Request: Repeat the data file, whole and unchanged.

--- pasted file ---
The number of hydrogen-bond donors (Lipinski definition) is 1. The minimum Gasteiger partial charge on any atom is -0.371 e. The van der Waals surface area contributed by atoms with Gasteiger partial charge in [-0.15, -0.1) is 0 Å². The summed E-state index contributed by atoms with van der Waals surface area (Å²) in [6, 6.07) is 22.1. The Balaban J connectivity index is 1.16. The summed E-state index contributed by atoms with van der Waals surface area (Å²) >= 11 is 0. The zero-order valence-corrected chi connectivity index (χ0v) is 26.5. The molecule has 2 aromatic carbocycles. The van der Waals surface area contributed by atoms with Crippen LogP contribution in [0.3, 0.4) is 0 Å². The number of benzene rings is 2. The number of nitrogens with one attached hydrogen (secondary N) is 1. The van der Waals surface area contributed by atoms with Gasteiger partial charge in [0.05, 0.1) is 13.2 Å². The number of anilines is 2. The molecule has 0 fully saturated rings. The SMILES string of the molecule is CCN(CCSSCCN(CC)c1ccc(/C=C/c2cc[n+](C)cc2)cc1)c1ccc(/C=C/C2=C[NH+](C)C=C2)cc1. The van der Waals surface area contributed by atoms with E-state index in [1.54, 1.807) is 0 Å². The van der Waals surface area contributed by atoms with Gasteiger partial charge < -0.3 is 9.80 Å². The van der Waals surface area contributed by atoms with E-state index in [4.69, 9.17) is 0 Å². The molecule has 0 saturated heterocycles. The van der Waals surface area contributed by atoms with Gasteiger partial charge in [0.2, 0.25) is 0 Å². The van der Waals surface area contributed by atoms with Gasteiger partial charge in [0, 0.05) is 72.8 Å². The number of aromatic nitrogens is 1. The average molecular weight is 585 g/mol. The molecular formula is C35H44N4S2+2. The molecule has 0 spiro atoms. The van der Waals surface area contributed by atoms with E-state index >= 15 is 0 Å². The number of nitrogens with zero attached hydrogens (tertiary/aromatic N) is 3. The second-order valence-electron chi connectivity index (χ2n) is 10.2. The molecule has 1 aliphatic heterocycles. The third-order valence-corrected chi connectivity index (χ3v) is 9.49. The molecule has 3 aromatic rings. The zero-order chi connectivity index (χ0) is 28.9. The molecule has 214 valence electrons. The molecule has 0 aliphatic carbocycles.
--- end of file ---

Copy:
The number of hydrogen-bond donors (Lipinski definition) is 1. The minimum Gasteiger partial charge on any atom is -0.371 e. The van der Waals surface area contributed by atoms with Gasteiger partial charge in [-0.15, -0.1) is 0 Å². The summed E-state index contributed by atoms with van der Waals surface area (Å²) in [6, 6.07) is 22.1. The Balaban J connectivity index is 1.16. The summed E-state index contributed by atoms with van der Waals surface area (Å²) >= 11 is 0. The zero-order valence-corrected chi connectivity index (χ0v) is 26.5. The molecule has 2 aromatic carbocycles. The van der Waals surface area contributed by atoms with Crippen LogP contribution in [0.3, 0.4) is 0 Å². The number of benzene rings is 2. The number of nitrogens with one attached hydrogen (secondary N) is 1. The van der Waals surface area contributed by atoms with Gasteiger partial charge in [0.05, 0.1) is 13.2 Å². The number of anilines is 2. The molecule has 0 fully saturated rings. The SMILES string of the molecule is CCN(CCSSCCN(CC)c1ccc(/C=C/c2cc[n+](C)cc2)cc1)c1ccc(/C=C/C2=C[NH+](C)C=C2)cc1. The van der Waals surface area contributed by atoms with E-state index in [1.54, 1.807) is 0 Å². The van der Waals surface area contributed by atoms with Gasteiger partial charge < -0.3 is 9.80 Å². The van der Waals surface area contributed by atoms with E-state index in [4.69, 9.17) is 0 Å². The molecule has 0 saturated heterocycles. The van der Waals surface area contributed by atoms with Gasteiger partial charge in [0.2, 0.25) is 0 Å². The van der Waals surface area contributed by atoms with Gasteiger partial charge in [0, 0.05) is 72.8 Å². The number of aromatic nitrogens is 1. The average molecular weight is 585 g/mol. The molecular formula is C35H44N4S2+2. The molecule has 0 spiro atoms. The van der Waals surface area contributed by atoms with E-state index >= 15 is 0 Å². The number of nitrogens with zero attached hydrogens (tertiary/aromatic N) is 3. The second-order valence-electron chi connectivity index (χ2n) is 10.2. The molecule has 1 aliphatic heterocycles. The third-order valence-corrected chi connectivity index (χ3v) is 9.49. The molecule has 3 aromatic rings. The zero-order chi connectivity index (χ0) is 28.9. The molecule has 214 valence electrons. The molecule has 0 aliphatic carbocycles.